Home / Blog / Credit Scores / Why Good Credit is So Important

Why Good Credit is So Important

credit history good credit scores

You grow up learning that good credit is a near-necessity in life. But the older you get, the more people you meet with bad credit.

They are your friends.

They are your family members.

They are people you like and you respect and you look up to. And it's confusing when they seem to be getting by just fine, even with hefty debts and a bad credit score.

For some, dealing with bad credit is just a part of life. But they are missing out on a lot.

4 Ways Good Credit Benefits Your Life

1.  It affects where you live.

Most people are aware that bad credit can seriously impede efforts to get a home loan – and it's true. Patrons with bad credit are considered "dangerous for lending" by banks because there is a higher risk that they will default on payment. If the loan is granted (it often isn't), absurdly high interest rates will be tacked on.

Many people are less aware that bad credit can affect rental agreements on apartments and houses. A rental lease is essentially a "loan" from the landlord to the renter(s) and many will require a credit check to see if their new tenant is financially reliable. Bad credit can result in no rental and a never-ending apartment search.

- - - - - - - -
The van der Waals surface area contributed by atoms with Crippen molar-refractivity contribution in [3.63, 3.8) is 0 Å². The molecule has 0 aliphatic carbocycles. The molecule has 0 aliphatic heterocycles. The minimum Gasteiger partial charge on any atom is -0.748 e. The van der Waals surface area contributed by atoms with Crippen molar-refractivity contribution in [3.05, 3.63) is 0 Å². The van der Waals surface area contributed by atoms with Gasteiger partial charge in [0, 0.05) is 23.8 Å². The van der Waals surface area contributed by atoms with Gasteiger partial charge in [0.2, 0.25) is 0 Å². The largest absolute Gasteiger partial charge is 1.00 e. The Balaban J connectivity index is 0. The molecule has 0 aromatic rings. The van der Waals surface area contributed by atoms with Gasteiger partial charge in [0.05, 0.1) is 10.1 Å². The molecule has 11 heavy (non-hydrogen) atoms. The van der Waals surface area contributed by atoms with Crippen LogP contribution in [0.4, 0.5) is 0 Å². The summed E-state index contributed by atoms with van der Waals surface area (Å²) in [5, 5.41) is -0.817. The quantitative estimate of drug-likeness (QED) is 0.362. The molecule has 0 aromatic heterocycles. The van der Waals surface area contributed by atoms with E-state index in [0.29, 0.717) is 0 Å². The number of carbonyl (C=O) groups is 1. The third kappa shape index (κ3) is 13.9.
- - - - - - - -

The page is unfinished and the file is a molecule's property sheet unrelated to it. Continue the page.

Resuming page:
2. It affects your transportation.

Like purchasing a home, buying a car usually requires more capital than any one person can pay at one time. Good credit means you get your auto loan, and at a good interest rate. Vice versa for bad credit.

3. It can affect your job.

Employers can ask to see your credit score and credit history during a background check in the interview process. If your debt is significantly higher than your potential salary, employers may feel uncomfortable with you on their staff.

In the past few years, credit checks during the job hunt has become more complicated: in the wake of economic turmoil, many who had good credit may have lost their jobs or suffered financial blows, and credit history has become a less fair way to measure the potential of an employee. But it remains true that those with good credit can skip that road block no matter what the economic climate.

4. It can affect your day-to-day utilities.

Electricity, phone, cable: the things you use everyday are managed by companies that look to your credit for signs of irresponsible spending. Even if you've paid every utility bill in full and on time, many utilities companies will require you provide a sizable down payment to guarantee service as a result of poor credit history.

Check Your Credit Score

Investigate your own credit history without spending a dime, through any of the free credit report resources we recommend.

Blog Tags: 

Sign up for our monthly newsletter.

Get the latest tips & advice from our team of 30+ credit & money experts, delivered to you via email each month. sign up Now

Elisabeth Chan's picture

Elisabeth Chan is Creditnet's resident credit card expert. Elisabeth graduated Magna Cum Laude from Brigham Young University's Marriott School of Business.

When she's not rating and reviewing credit cards, Elisabeth enjoys gushing over her daughter (who is her exact clone), eating out (sushi and Chinese are favs), or attempting to conquer the pilates reformer machine (so far, all attempts have been futile).

Visit 's Google Plus profile for more.